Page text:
Parent County

1867 Clay County was created 16 February 1867 from unorganized territory.
County seat: Clay Center. [4]


The county seat for Clay county is Clay Center. The county was named after Henry Clay, a famous American statesman, member of the United States Senate from Kentucky and United States Secretary of State in the 19th century.[5]

Boundary Changes

Record Loss

There is no known history of courthouse disasters in this county.


Populated Places [6]

  • Clay Center
  • Edgar
  • Fairfield
  • Harvard
  • Sutton
  • Deweese
  • Glenvil
  • Ong
  • Saronville
  • Trumbull (partial)
Census-designated place
  • Inland
Unincorporated communities
  • Eldorado
  • Verona
  • Edgar
  • Eldorado
  • Fairfield
  • Glenvil
  • Harvard
  • Inland
  • Leicester
  • Lewis
  • Logan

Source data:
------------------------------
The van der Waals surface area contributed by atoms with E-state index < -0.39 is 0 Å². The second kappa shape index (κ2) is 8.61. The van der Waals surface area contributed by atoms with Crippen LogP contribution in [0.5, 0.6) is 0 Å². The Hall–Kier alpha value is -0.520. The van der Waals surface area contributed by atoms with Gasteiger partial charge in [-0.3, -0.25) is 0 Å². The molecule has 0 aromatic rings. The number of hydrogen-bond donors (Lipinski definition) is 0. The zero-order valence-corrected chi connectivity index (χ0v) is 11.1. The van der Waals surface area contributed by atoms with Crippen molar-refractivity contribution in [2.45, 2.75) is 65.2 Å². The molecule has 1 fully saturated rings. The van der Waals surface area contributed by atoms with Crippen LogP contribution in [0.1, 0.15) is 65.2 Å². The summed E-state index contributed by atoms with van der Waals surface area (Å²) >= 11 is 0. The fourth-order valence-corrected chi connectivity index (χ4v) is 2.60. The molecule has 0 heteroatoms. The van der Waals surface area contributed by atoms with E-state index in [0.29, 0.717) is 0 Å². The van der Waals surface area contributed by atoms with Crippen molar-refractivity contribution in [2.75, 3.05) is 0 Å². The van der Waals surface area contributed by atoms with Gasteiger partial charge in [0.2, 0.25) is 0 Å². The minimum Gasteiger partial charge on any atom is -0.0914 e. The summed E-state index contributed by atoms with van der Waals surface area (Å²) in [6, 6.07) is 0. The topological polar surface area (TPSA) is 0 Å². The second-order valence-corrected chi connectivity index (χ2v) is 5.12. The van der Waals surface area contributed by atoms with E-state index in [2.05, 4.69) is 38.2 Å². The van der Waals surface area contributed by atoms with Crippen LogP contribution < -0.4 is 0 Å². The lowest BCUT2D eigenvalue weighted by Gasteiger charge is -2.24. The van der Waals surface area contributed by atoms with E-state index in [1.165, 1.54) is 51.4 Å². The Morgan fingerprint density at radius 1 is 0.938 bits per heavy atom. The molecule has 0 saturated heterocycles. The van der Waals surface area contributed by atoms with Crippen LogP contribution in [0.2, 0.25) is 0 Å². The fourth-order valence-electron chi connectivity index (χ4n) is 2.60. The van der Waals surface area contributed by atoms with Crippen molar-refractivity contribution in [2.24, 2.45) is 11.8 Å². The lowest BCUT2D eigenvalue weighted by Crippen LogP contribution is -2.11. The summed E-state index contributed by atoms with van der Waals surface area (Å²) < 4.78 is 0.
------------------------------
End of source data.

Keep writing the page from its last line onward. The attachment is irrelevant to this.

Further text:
• Lone Tree
  • Lynn
  • Marshall
  • School Creek
  • Sheridan
  • Spring Ranch
  • Sutton

Neighboring Counties



Tombstone Transcriptions Online Tombstone Transcriptions in Print List of Cemeteries in the county Family History Library
WorldCat Billion Graves
Tombstone Project
Nebraska Cemeteries
Billion Graves
See Nebraska Cemeteries for more information.


Historical populations
Census Pop.  %±
1860 165
1870 54 −67.3%
1880 11,294 20814.8%
1890 16,310 44.4%
1900 15,735 −3.5%
1910 15,629 −0.7%
1920 14,486 −7.3%
1930 13,571 −6.3%
1940 10,445 −23.0%
1950 8,700 −16.7%
1960 8,717 0.2%
1970 8,266 −5.2%
1980 8,106 −1.9%
1990 7,213 −11.0%
2000 7,039 −2.4%
2010 6,542 −7.1%
Source: "".
State Census Records
Federal Census Records